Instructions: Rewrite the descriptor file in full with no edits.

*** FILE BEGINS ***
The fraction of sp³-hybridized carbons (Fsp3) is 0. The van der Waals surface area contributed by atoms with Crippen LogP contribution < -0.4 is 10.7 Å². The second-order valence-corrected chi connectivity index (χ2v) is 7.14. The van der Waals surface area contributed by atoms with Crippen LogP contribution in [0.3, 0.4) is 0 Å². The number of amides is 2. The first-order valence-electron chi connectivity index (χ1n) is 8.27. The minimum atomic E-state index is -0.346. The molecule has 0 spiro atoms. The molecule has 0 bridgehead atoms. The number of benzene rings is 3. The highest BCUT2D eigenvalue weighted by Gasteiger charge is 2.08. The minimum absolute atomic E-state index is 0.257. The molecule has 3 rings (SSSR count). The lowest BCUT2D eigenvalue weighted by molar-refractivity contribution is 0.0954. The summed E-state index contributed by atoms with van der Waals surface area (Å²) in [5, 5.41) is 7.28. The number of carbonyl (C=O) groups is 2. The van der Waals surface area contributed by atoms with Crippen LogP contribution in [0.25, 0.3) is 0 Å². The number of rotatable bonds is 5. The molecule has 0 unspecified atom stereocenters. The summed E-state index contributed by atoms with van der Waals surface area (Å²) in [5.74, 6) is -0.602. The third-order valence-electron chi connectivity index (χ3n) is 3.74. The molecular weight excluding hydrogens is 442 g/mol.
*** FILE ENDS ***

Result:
The fraction of sp³-hybridized carbons (Fsp3) is 0. The van der Waals surface area contributed by atoms with Crippen LogP contribution < -0.4 is 10.7 Å². The second-order valence-corrected chi connectivity index (χ2v) is 7.14. The van der Waals surface area contributed by atoms with Crippen LogP contribution in [0.3, 0.4) is 0 Å². The number of amides is 2. The first-order valence-electron chi connectivity index (χ1n) is 8.27. The minimum atomic E-state index is -0.346. The molecule has 0 spiro atoms. The molecule has 0 bridgehead atoms. The number of benzene rings is 3. The highest BCUT2D eigenvalue weighted by Gasteiger charge is 2.08. The minimum absolute atomic E-state index is 0.257. The molecule has 3 rings (SSSR count). The lowest BCUT2D eigenvalue weighted by molar-refractivity contribution is 0.0954. The summed E-state index contributed by atoms with van der Waals surface area (Å²) in [5, 5.41) is 7.28. The number of carbonyl (C=O) groups is 2. The van der Waals surface area contributed by atoms with Crippen LogP contribution in [0.25, 0.3) is 0 Å². The number of rotatable bonds is 5. The molecule has 0 unspecified atom stereocenters. The summed E-state index contributed by atoms with van der Waals surface area (Å²) in [5.74, 6) is -0.602. The third-order valence-electron chi connectivity index (χ3n) is 3.74. The molecular weight excluding hydrogens is 442 g/mol.